Developing financial projections can seem like a monumental challenge, especially for emerging businesses that have little track record. After all, if you are operating at a loss with $0 revenue, how can you project a future state in which you have millions in revenue and are operating profitably? While financial modeling can be an inexact science, it can be incredibly helpful in pushing you to think about the future state of your business. Entrepreneur typically build a financial model in conjunction with their business plan. We suggest revisiting and updating your financial model as you reach milestones and plan for future growth. Assumptions are the key to any financial projections model. Before developing an overly complicated Excel model, give some thought to the key levers for your business.
Identify your revenue streams first (i.e. advertising, product sales, subscriptions) and the key elements for each. This can be as straightforward as price times quantity sold equals revenue. In a subscription business think about price points of your products and your target number of customers. If you have an advertising based business, consider metrics such as number of advertisers, impressions, and CPM. To help inform your assumptions so that they are more than just guesses, you should look at the overall market and comparable businesses. How long did it take your competitor to reach $1 million in sales? What price are they charging? Even better yet, do a beta test of your product to see sales response on a limited basis. If you have little confidence in your assumptions, create assumptions for multiple scenarios by developing your best guess, an optimistic case and a pessimistic case.
Expense assumptions are often much more straightforward than revenue assumptions. Start with cost-of-goods sold, then consider sales, marketing & distribution expense. It’s important to think about how your expenses relate to your revenue. For example, if you are going to ramp up your sales, do you need a significant marketing budget? Then factor in your technology, people, office, and other expenses. Expenses tend to go up over time, so factor in annual raises and adjustments for inflation of 3 to 5% annually. Be sure to be comprehensive and include expenses such as payroll taxes, healthcare expenses, and a small miscellaneous cushion.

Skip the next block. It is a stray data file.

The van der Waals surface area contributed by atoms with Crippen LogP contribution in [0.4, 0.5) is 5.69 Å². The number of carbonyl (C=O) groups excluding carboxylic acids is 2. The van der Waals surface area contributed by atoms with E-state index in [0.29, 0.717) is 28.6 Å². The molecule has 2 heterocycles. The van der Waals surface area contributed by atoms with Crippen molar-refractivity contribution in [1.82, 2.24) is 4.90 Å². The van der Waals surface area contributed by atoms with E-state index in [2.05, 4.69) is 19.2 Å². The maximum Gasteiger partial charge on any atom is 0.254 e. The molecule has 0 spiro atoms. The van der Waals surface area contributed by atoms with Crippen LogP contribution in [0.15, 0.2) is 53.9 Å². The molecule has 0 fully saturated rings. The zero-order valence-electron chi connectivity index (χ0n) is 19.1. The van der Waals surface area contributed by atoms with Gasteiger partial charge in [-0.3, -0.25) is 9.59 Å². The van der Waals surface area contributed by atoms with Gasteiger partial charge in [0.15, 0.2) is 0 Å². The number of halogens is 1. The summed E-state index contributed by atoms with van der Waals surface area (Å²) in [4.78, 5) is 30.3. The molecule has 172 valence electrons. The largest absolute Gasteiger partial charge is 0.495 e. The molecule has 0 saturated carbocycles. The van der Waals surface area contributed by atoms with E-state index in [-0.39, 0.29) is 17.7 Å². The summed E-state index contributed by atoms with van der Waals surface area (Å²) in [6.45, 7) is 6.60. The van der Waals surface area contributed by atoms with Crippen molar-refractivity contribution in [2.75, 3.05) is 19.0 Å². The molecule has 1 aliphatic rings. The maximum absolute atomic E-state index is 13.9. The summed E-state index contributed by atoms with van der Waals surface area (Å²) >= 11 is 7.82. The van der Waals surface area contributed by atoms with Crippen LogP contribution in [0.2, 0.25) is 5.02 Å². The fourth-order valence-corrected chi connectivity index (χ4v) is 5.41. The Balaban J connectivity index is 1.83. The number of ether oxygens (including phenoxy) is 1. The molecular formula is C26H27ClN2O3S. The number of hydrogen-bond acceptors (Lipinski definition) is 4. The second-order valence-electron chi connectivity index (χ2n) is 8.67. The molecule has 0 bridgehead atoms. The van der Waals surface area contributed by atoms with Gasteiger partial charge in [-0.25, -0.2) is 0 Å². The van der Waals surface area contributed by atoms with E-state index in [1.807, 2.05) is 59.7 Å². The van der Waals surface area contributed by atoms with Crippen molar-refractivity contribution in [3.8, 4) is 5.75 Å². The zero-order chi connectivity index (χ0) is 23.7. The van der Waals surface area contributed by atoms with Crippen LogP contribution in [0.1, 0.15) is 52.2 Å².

The Actual Model
Setting up the model is the complicated part, unless you are an Excel whiz. The key output of your financial modeling is income statement projections for the next 3 to 5 years. Try to link up as much as possible through formulas that reference your assumptions (ideally assumptions can be on a separate worksheet in the same Excel file). Generally, you can use simple formulas such as multiplying price and quantity. Occassionally, you’ll need to use more advanced functions such as the IF function and others. I color code my entries such that all hard-entered inputs are in blue, and all formulas are in black. Then I know never to update any numbers in black because they are just calculations that adjust in real-time. Beyond an assumptions worksheet and income statement worksheet, you might also consider separate worksheets for listing out your headcount, cash flow, balance sheet, and a depreciation schedule.
Making Sense of the Output
The fun part is to see revenue growth, operating income, and required investment based on the final model. Be sure to troubleshoot and make sure that your results make sense. Assuming that your formulas are all linking up properly, consider how your business looks to an investor. How much do they need to invest and what is the expected return? Are you able to surpass revenue milestones of $1 million and/or $10 million? Do you show a healthy revenue growth of 15+ %? Do your operating margins make sense in years 3 – 5 (i.e. are they reaching the 20 to 30% range)? Are you able to reach profitability by the 2nd or 3rd year of projections? How much investment is required to fund your business for the next 18 months? Be sure that your expectations are reasonable. I’ve seen some projections that are unrealistically optimistic and show margins twice those of Google. You might need to find additional market data to inform your assumptions and make adjustments so that your financial projections model is both reasonable and compelling to prospective investors.
View A Financial Model Presentation for Startups